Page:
RETAIL BANKING | Staff Reporter, Singapore

Muted loans and flat fee growth to hit OCBC, DBS's Q4 net profits

Residential mortgage growth is sluggish whilst credit costs remained elevated.

Singapore banking giants DBS and OCBC are expected to report a drop in net profits for the final quarter period of 2020 amidst muted loan growth and flat fee growth, according to a report by UOB Kay Hian.

The country’s big three banks are set to release their Q4 and full-year results in February. DBS will release its Q4 2020 results on 10 February before the Chinese New Year, whilst OCBC and UOB are scheduled on 24 February and 25 February, respectively.

DBS is forecasted to report a net profit of $1.002b for Q4, 33.5% YoY lower than in Q4 2019, and 22.7% lower compared to Q3 2020. This is on the back of its muted loan growth, expected to come in at a 3.3% YoY growth and a 0.8% QoQ growth.

The bank’s non-trade corporate loans and residential mortgages were notedly sluggish during the quarter, said UOB Kay Hian analyst Jonathan Koh.

On the other hand, the bank’s wealth management fees will likely expand 40% YoY on the back of increased customer activities, thanks to improved market sentiment as well as risk-on appetite to invest on recovery fees.

However, overall total fees and commissions will be flat from Q3 but increase 8.5% compared to Q4 2019. Contributions from cards will drop 18% YoY due to lack of outbound travel, whilst fees from transaction services will drop 8% YoY.

Koh also said that DBS’s credit costs will likely remain elevated, as the bank is expected to recognise its $160m exposure to Shenyang-based Huachen Automotive Group as a non-performing loan (NPL). NPL ratio will then deteriorate slightly to 1.7%.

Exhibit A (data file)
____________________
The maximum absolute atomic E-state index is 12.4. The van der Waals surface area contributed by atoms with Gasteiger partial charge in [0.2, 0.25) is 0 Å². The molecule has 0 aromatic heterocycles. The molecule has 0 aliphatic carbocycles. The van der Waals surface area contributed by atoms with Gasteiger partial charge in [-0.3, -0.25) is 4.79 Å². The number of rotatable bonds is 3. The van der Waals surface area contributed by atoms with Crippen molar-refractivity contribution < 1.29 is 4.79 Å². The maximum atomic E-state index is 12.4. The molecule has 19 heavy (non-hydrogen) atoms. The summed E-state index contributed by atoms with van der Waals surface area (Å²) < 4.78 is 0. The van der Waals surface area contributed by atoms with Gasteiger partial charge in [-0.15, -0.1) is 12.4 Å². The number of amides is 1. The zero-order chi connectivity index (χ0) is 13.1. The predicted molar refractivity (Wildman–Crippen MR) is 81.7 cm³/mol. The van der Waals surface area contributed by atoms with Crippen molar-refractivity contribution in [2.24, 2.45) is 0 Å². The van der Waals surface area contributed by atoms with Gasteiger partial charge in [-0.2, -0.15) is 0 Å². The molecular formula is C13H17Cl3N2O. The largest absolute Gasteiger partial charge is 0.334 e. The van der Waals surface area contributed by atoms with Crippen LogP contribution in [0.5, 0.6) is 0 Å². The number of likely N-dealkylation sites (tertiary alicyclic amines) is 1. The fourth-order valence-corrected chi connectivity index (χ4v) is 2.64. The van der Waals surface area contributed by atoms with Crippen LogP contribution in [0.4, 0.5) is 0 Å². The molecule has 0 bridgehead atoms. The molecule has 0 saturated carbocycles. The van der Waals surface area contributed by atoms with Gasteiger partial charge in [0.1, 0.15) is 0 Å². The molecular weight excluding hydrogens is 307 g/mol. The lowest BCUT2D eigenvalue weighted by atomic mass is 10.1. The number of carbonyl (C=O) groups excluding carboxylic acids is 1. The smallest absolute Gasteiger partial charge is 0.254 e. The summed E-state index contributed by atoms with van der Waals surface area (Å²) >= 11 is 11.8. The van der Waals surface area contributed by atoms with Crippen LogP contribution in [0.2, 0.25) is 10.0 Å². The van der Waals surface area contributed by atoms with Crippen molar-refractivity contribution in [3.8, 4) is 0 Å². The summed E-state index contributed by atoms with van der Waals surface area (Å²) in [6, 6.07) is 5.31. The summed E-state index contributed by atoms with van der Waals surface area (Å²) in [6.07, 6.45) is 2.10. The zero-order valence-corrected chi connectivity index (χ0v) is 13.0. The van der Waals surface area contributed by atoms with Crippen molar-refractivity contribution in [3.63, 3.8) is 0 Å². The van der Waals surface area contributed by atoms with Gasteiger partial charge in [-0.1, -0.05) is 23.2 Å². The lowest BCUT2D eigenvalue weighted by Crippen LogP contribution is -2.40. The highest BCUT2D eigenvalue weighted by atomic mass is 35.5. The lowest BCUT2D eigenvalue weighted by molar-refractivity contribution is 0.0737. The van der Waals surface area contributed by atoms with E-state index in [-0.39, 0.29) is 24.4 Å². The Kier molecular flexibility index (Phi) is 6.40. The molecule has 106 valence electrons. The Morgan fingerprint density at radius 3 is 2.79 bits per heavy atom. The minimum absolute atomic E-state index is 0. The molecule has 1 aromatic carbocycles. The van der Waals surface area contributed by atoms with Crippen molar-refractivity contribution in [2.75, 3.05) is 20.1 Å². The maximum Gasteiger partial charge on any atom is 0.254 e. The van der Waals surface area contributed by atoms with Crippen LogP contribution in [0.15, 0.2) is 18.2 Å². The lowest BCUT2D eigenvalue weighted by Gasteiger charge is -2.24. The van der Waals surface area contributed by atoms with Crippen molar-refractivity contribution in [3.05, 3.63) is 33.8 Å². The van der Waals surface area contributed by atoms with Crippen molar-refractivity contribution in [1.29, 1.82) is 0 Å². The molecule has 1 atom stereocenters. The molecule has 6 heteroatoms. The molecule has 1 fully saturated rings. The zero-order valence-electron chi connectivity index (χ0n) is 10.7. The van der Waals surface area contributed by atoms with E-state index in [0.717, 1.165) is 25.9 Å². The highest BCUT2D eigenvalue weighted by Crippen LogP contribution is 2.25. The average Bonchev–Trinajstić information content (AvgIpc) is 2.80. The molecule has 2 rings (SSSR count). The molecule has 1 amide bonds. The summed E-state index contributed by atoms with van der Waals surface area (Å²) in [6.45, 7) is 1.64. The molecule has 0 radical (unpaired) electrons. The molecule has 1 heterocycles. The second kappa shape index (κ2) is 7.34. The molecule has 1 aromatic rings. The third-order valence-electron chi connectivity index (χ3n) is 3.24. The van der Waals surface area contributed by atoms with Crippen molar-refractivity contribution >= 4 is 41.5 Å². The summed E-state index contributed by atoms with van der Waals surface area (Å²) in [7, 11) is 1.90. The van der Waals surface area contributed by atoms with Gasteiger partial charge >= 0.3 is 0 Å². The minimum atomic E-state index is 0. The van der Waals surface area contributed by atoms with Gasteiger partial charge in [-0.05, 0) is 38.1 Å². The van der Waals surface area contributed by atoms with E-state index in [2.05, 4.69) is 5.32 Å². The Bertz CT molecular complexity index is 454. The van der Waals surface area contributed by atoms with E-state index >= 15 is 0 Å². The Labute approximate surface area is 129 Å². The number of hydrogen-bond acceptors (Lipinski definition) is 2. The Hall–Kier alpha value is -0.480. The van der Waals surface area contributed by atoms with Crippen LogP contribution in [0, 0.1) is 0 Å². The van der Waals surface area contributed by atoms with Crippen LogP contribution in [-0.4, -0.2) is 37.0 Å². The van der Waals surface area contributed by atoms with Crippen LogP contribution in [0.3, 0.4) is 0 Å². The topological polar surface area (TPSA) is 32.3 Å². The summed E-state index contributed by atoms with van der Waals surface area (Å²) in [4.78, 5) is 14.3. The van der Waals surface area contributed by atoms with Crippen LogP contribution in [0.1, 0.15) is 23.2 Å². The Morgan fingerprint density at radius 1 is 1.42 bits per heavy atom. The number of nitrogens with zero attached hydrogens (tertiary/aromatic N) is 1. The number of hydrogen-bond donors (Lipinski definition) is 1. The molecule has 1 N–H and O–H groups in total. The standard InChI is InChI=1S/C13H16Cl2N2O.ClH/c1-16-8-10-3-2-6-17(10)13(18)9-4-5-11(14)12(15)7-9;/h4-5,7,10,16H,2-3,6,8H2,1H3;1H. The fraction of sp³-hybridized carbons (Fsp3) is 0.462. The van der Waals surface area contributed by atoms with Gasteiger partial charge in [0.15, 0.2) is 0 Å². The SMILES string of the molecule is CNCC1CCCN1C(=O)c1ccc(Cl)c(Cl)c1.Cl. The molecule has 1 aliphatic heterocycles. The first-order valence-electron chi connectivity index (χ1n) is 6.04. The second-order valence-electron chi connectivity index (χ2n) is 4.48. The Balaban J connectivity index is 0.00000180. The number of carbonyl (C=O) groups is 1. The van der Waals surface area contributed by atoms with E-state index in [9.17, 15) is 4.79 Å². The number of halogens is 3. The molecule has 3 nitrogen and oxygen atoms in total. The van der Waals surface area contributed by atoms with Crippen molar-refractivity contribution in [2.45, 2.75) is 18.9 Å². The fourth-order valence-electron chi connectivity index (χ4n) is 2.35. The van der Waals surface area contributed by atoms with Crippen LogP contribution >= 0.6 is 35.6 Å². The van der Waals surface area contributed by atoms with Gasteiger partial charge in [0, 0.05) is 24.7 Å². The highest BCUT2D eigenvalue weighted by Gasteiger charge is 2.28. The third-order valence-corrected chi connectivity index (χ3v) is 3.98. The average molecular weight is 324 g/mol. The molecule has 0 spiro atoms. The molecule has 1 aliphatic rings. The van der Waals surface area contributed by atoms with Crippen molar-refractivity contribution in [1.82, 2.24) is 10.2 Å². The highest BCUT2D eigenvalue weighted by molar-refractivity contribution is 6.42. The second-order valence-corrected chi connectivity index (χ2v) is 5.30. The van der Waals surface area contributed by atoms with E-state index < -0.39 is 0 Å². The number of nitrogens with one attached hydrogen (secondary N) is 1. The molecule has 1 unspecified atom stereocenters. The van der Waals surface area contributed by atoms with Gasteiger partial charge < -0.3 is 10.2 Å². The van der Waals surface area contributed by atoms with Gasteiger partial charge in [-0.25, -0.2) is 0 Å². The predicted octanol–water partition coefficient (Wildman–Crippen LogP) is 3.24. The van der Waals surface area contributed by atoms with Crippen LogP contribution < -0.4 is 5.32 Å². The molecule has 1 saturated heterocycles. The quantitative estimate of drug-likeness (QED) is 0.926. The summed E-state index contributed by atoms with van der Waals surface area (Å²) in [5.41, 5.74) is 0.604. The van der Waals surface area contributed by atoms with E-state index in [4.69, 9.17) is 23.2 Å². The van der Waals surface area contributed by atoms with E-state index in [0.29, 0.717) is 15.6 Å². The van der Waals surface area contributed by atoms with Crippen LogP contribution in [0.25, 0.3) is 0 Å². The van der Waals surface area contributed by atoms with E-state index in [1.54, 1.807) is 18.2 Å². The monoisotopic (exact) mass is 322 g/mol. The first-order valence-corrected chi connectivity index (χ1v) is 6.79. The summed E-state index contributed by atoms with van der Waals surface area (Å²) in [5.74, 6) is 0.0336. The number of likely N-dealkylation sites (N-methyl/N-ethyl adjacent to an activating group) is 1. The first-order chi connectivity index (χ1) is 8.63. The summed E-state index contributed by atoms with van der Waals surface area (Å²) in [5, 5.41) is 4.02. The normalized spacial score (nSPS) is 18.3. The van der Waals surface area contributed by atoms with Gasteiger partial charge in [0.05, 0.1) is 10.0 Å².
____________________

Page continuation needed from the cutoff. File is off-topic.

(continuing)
Meanwhile, OCBC saw steady contributions from core businesses as well as lower credit costs. Its net profit for the quarter is forecasted to be $882m, a 29.1% YoY drop from Q4 2019 and a 14.3% QoQ decline from Q3 2020.

Similar to DBS, OCBC’s loan growth is expected to be muted during the quarter due to a slowdown in corporate loans and residential mortgages. Loan growth is likely to come at a 1.8% YoY growth and a 0.3% QoQ expansion, according to Koh.

The bank’s net interest margin (NIM) has bottomed out and will remain stable from Q3, at a 1.54% growth, with active management on costs of deposits. Total fees and commissions for the quarter will also be flat at QoQ, but fall 9.4% YoY compared to Q4 2019.

OCBC’s wealth management fees have also stabilised during the quarter following a 22% surge in Q3. Loans and trade-related fees will be softer.

The bank is also expected to report healthy growth of new sales from its insurance arm, with a possible contribution of $230m from its insurance business.

Both banks are expected to benefit from the upcoming vaccinations, which will improve business confidence, ease safe distancing measures, and reduce stress on the corporate sector, moderating NPL formation, Koh said.

“Banks, being cyclical stocks, will benefit from an economic recovery as consumer behaviour and domestic consumption normalise when vaccination commences,” he added.

OCBC and DBS will also benefit from lower credit costs in 2021. DBS’s 2020 provisions is estimated at $3.1b, eventually dropping $1.6b in 2021.  Meanwhile, OCBC’s provisions are estimated to come at $2.1b for 2020, and then drop to $0.9b in 2021.

Photo courtesy of Wikimedia Commons.

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